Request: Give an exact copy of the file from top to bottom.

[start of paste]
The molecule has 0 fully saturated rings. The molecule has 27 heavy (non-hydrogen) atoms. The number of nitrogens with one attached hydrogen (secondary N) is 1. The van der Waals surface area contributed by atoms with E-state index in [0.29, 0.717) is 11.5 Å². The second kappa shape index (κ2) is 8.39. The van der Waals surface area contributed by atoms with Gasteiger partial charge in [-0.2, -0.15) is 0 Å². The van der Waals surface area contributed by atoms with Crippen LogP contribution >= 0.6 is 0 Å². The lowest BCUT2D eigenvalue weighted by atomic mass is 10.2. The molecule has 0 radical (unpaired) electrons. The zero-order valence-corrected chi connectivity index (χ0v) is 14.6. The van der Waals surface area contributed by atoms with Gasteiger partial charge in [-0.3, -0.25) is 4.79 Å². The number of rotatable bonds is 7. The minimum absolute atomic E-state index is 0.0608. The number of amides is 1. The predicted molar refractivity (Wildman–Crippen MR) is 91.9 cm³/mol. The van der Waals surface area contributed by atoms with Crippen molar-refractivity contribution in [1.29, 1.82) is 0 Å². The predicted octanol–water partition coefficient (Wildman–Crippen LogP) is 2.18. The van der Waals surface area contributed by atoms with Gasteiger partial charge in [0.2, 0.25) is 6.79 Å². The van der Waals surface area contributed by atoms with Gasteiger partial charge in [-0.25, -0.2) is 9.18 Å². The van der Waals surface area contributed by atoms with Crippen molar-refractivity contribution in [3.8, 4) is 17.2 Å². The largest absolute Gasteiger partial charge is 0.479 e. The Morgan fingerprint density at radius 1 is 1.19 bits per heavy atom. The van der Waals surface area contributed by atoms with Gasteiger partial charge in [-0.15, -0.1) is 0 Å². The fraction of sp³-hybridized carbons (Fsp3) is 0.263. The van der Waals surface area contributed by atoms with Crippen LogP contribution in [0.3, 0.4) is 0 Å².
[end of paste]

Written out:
The molecule has 0 fully saturated rings. The molecule has 27 heavy (non-hydrogen) atoms. The number of nitrogens with one attached hydrogen (secondary N) is 1. The van der Waals surface area contributed by atoms with E-state index in [0.29, 0.717) is 11.5 Å². The second kappa shape index (κ2) is 8.39. The van der Waals surface area contributed by atoms with Gasteiger partial charge in [-0.2, -0.15) is 0 Å². The van der Waals surface area contributed by atoms with Crippen LogP contribution >= 0.6 is 0 Å². The lowest BCUT2D eigenvalue weighted by atomic mass is 10.2. The molecule has 0 radical (unpaired) electrons. The zero-order valence-corrected chi connectivity index (χ0v) is 14.6. The van der Waals surface area contributed by atoms with Gasteiger partial charge in [-0.3, -0.25) is 4.79 Å². The number of rotatable bonds is 7. The minimum absolute atomic E-state index is 0.0608. The number of amides is 1. The predicted molar refractivity (Wildman–Crippen MR) is 91.9 cm³/mol. The van der Waals surface area contributed by atoms with Crippen molar-refractivity contribution in [1.29, 1.82) is 0 Å². The predicted octanol–water partition coefficient (Wildman–Crippen LogP) is 2.18. The van der Waals surface area contributed by atoms with Gasteiger partial charge in [0.2, 0.25) is 6.79 Å². The van der Waals surface area contributed by atoms with Gasteiger partial charge in [-0.25, -0.2) is 9.18 Å². The van der Waals surface area contributed by atoms with Crippen molar-refractivity contribution in [3.8, 4) is 17.2 Å². The largest absolute Gasteiger partial charge is 0.479 e. The Morgan fingerprint density at radius 1 is 1.19 bits per heavy atom. The van der Waals surface area contributed by atoms with Gasteiger partial charge in [-0.15, -0.1) is 0 Å². The fraction of sp³-hybridized carbons (Fsp3) is 0.263. The van der Waals surface area contributed by atoms with Crippen LogP contribution in [0.3, 0.4) is 0 Å².